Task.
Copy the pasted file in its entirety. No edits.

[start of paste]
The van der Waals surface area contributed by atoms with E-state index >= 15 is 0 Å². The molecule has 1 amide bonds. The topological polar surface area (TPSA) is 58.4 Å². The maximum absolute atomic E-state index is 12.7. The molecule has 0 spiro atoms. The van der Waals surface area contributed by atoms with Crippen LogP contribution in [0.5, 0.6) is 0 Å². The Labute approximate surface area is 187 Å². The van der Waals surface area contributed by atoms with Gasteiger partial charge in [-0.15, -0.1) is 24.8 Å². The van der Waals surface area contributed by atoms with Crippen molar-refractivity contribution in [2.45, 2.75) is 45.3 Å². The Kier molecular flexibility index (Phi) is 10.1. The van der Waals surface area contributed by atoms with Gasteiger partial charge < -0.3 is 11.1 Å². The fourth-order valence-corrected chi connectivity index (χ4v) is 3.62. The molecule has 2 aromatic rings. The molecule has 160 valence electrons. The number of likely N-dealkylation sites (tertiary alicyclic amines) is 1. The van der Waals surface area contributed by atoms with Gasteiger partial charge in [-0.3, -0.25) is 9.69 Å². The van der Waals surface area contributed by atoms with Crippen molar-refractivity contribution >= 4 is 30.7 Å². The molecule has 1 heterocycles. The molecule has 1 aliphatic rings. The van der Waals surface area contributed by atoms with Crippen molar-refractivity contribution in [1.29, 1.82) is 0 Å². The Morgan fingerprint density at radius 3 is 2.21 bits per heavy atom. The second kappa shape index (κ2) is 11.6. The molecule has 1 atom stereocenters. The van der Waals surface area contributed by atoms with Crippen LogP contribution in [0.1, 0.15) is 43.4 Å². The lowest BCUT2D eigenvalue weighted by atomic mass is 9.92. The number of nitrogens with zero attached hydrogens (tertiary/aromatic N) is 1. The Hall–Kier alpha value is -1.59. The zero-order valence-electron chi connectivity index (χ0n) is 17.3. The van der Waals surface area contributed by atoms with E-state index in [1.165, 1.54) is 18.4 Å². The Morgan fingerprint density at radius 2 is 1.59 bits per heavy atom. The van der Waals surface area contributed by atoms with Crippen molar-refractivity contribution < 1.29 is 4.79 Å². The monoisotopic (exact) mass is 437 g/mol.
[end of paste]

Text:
The van der Waals surface area contributed by atoms with E-state index >= 15 is 0 Å². The molecule has 1 amide bonds. The topological polar surface area (TPSA) is 58.4 Å². The maximum absolute atomic E-state index is 12.7. The molecule has 0 spiro atoms. The van der Waals surface area contributed by atoms with Crippen LogP contribution in [0.5, 0.6) is 0 Å². The Labute approximate surface area is 187 Å². The van der Waals surface area contributed by atoms with Gasteiger partial charge in [-0.15, -0.1) is 24.8 Å². The van der Waals surface area contributed by atoms with Crippen molar-refractivity contribution in [2.45, 2.75) is 45.3 Å². The Kier molecular flexibility index (Phi) is 10.1. The van der Waals surface area contributed by atoms with Gasteiger partial charge < -0.3 is 11.1 Å². The fourth-order valence-corrected chi connectivity index (χ4v) is 3.62. The molecule has 2 aromatic rings. The molecule has 160 valence electrons. The number of likely N-dealkylation sites (tertiary alicyclic amines) is 1. The van der Waals surface area contributed by atoms with Gasteiger partial charge in [-0.3, -0.25) is 9.69 Å². The van der Waals surface area contributed by atoms with Crippen molar-refractivity contribution >= 4 is 30.7 Å². The molecule has 1 heterocycles. The molecule has 1 aliphatic rings. The van der Waals surface area contributed by atoms with Crippen molar-refractivity contribution in [1.29, 1.82) is 0 Å². The Morgan fingerprint density at radius 3 is 2.21 bits per heavy atom. The second kappa shape index (κ2) is 11.6. The molecule has 1 atom stereocenters. The van der Waals surface area contributed by atoms with Crippen LogP contribution in [0.1, 0.15) is 43.4 Å². The lowest BCUT2D eigenvalue weighted by atomic mass is 9.92. The number of nitrogens with zero attached hydrogens (tertiary/aromatic N) is 1. The Hall–Kier alpha value is -1.59. The zero-order valence-electron chi connectivity index (χ0n) is 17.3. The van der Waals surface area contributed by atoms with E-state index in [1.165, 1.54) is 18.4 Å². The Morgan fingerprint density at radius 2 is 1.59 bits per heavy atom. The van der Waals surface area contributed by atoms with Crippen molar-refractivity contribution < 1.29 is 4.79 Å². The monoisotopic (exact) mass is 437 g/mol.